Clinical Trials

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Our commitment is to offer cutting-edge novel approaches for the treatment, recovery, and the advancement of oncology.

Highly qualified and trained in GCP, ICH, & FDA regulations, our practice has over several years of clinical research experience and a combined total experience of over three decades amongst our clinical research team.  Our experienced clinical research physicians can advise you on if a clinical trial is right for you. In addition, we have a certified clinical research coordinator on staff who is available to answer any questions and coordinate your clinical trial visits.

As of 2020, Cancer Center of Middle Georgia became an affiliate clinical research site of Augusta University Medical Center (AUMC).

Clinical Research Physicians (Principal Investigators) of Augusta University coordinate directly with us in order to open phase 2-4 clinical trials here at CCMG for our patients. This gives us the privilege of continuing to keep our commitment to offer cutting-edge novel approaches and treatments options for our patients close to home.

Inquire with your Physician or Research Coordinator if you are interested in finding out more about ongoing available clinical trials.


Clinical trials are research studies where new methods are found to diagnose, treat, and prevent cancer. All patients must go through a screening process to see if they meet all eligibility criteria prior to enrolling in a clinical trial.

Every clinical trial must be approved and monitored by the Institutional Review Board to make sure that the risks of participating in a trial are as low as possible and that they are worth the potential benefits. The IRB periodically reviews our site to ensure that we are qualified to conduct research. GCP, ICH, and FDA guidelines are followed in order to ensure good clinical practice and patient safety.

  • You may gain access to a new drug prior to it being approved or widely available.
  • You will be taking an active role in your own healthcare.
  • You will be very closely monitored by your Physician and Coordinator as they record all possible side effects of the study drug.
  • You will be making a valuable contribution to cancer research for future treatments and patients.
  • You will have 24/7 access to an on-call nurse and physician.
  • Sometimes a clinical trial can involve additional care and attention such as additional doctor’s visits, phone calls, treatments etc.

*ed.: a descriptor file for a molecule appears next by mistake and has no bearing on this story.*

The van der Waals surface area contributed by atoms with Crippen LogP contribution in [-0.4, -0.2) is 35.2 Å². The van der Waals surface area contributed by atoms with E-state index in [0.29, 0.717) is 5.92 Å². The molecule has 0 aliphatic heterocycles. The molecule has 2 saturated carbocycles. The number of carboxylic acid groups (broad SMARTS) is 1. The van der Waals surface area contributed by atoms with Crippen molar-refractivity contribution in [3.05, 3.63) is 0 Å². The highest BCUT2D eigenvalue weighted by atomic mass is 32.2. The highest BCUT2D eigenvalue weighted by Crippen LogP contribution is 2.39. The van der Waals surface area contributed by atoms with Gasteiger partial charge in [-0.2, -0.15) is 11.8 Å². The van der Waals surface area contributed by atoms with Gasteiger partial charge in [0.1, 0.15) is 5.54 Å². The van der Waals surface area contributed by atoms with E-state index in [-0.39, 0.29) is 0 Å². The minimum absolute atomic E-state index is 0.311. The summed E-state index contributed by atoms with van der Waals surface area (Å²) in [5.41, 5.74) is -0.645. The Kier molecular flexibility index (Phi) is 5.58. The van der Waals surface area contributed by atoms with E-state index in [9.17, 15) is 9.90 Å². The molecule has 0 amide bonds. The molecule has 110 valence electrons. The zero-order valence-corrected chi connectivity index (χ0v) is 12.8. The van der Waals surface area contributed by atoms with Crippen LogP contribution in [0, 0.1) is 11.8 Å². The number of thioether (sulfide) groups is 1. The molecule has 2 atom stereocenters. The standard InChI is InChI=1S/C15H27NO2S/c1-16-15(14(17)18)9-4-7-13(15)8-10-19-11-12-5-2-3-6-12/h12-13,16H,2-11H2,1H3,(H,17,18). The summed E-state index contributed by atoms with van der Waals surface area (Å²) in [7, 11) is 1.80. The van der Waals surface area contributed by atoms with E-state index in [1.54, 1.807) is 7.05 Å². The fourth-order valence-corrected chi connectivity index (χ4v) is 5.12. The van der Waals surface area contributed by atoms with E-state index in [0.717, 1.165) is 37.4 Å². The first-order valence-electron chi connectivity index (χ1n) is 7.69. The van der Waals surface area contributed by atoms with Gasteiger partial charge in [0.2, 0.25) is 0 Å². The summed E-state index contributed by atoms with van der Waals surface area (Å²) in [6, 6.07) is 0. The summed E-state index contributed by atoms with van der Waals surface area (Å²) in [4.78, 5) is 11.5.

• The treatment may not work for everyone.
  • The treatment may cause side effects.
  • Risks are specific to the kind of trial you are participating in and they are described in the consent form of every trial. Your clinical research coordinator will go over these risks with you.

Clinical trials are a great option for patients who are looking for a different or novel way to treat a specific type of cancer or patients who have failed previous lines of therapy.

A placebo is a pill or other substance that has no therapeutic effect. Many people worry about being selected for placebo in a clinical trial, however only a small fraction of clinical trials use placebos. If a clinical trial involves a placebo you will be notified prior to consent so that you can make a decision if you want to participate in the risk that you may receive a placebo. You would only be considered for a placebo trial if it was considered safe and medically appropriate by your physician. Your chances of receiving a placebo will be explained to you as a basic statistical concept, such as “the flipping of a coin” for a 50-50% chance.

A sponsor is an individual, institution, company or organization that takes the responsibility to initiate, manage or finance a clinical trial.

Patient financial responsibility in a clinical trial varies. In some cases, participating in a clinical trial has no additional cost to the patient. Usually if the patient is being administered a product that has not been approved yet by the FDA, the sponsor or author of the drug will supply the drug at no cost. If the drug has been approved by the FDA and is on the market, then most likely it will be billed under your insurance and you will be responsible for the remaining cost. Some clinical trials require additional visits to your doctor and the sponsor will compensate for these costs. Your clinical research coordinator and financial counselor will explain your financial responsibility to you if you are interested in participating as it applies to the specific trial you are participating in.

Yes. You can discontinue participating in a clinical trial at any time for any reason. At that time your physician will continue to treat you and your standard of care will not change.

Our mission is to deliver quality comprehensive hematology and oncology care in the community setting with comfort, compassion and privacy.